Should You Co-sign a Loan or Lend Money?

How to help someone out financially without damaging your own credit.


Many of us have friends or relatives in our lives who are struggling financially. Perhaps they’ve made some poor financial decisions in the past, lost their job, went “all in” on a failed business opportunity, or they’re simply not earning enough to pay their living expenses and other obligations like student-loan balances. And there may come a time when they ask you for help.

Lending money or co-signing on a loan can be a risky endeavor for you, though. First and foremost, there is the risk that you won’t be paid back (or that the payments on a loan that you co-signed won’t be made). Not only can this result in a loss of the funds you loaned (and damage your credit score), it can make things awkward between you and the friend or relative you’re helping.

So how can you best go about co-signing on a loan or lending money to a friend or loved one in a way that increases the chances of actually getting paid back?

The Pros and Cons of Lending Money Outright

Seeing a loved one in a difficult financial situation can be hard, and many people end up letting their emotions take over and do whatever they can to help. But that isn’t always the best solution.

Although loaning the needed funds could enable the borrower to purchase a new business, avoid late fees on their bills, learn fiscal responsibility, or obtain a home or apartment, there can also be several drawbacks to consider, such as:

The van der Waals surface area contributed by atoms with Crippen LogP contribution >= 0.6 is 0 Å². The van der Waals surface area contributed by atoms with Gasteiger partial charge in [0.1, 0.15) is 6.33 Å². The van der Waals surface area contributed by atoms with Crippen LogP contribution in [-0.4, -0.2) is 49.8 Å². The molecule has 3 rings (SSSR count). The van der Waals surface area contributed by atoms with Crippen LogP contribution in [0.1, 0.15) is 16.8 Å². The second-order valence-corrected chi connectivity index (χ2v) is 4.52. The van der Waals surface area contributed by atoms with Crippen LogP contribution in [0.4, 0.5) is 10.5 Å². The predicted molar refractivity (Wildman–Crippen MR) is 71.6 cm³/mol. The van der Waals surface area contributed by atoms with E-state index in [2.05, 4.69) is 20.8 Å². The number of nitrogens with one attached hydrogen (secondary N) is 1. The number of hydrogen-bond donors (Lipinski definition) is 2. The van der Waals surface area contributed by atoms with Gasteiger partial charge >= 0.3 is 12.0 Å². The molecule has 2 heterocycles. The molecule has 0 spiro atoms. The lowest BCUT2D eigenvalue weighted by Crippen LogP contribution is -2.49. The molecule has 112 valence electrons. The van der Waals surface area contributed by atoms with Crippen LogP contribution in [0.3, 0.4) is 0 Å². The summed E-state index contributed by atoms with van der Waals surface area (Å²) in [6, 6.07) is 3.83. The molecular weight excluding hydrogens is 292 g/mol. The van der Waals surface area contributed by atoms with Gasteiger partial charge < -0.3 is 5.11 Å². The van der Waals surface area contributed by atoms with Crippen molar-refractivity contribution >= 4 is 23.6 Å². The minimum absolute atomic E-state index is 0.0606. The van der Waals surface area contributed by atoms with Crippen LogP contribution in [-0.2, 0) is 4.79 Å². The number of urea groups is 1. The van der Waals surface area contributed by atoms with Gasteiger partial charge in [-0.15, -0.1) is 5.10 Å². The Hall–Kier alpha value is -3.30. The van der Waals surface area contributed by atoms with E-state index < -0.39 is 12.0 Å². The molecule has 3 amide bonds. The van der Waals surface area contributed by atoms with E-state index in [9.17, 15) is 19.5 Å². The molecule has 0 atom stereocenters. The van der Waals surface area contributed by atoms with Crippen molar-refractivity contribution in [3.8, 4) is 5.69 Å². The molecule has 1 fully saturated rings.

• Resentment or hard feelings if the person does not pay you back (or even if they’re consistently late with their payments).

• Overextension of your own financial situation. For instance, if you have an emergency, you may not have enough money available for your needs.

How Co-signing a Loan Can Impact Your Credit

Even if you don’t actually lend money to your friend or family member, they could still ask you to co-sign on a loan that they are getting somewhere else. You need to be careful here, though, because doing so could have an impact on your own credit score.

For instance, being a co-signer in and of itself won’t necessarily harm your credit. But, if the borrower is late with their payments, or misses payments altogether, you could see your credit score go down.

In fact, even if the loan payments are made on time, being a co-signer could still affect your amount of credit utilization, and in turn make it more difficult for you to obtain a loan in the future.

Graciously Saying No

If you are unable or unwilling to lend money or co-sign on a loan, it is important that you politely tell the potential borrower no as soon as you can. That can help to relieve any pressure on you, as well as to let the other person find a better fit for obtaining the funds they need.

Being concise, yet firm, is usually the best route to take. For example, you could tell them, “I would love to help you, but as a general rule, I do not lend money.” While this may be disappointing to the other individual, it is much better to decline the request than to move forward with an unpleasant situation or to make promises that you cannot keep.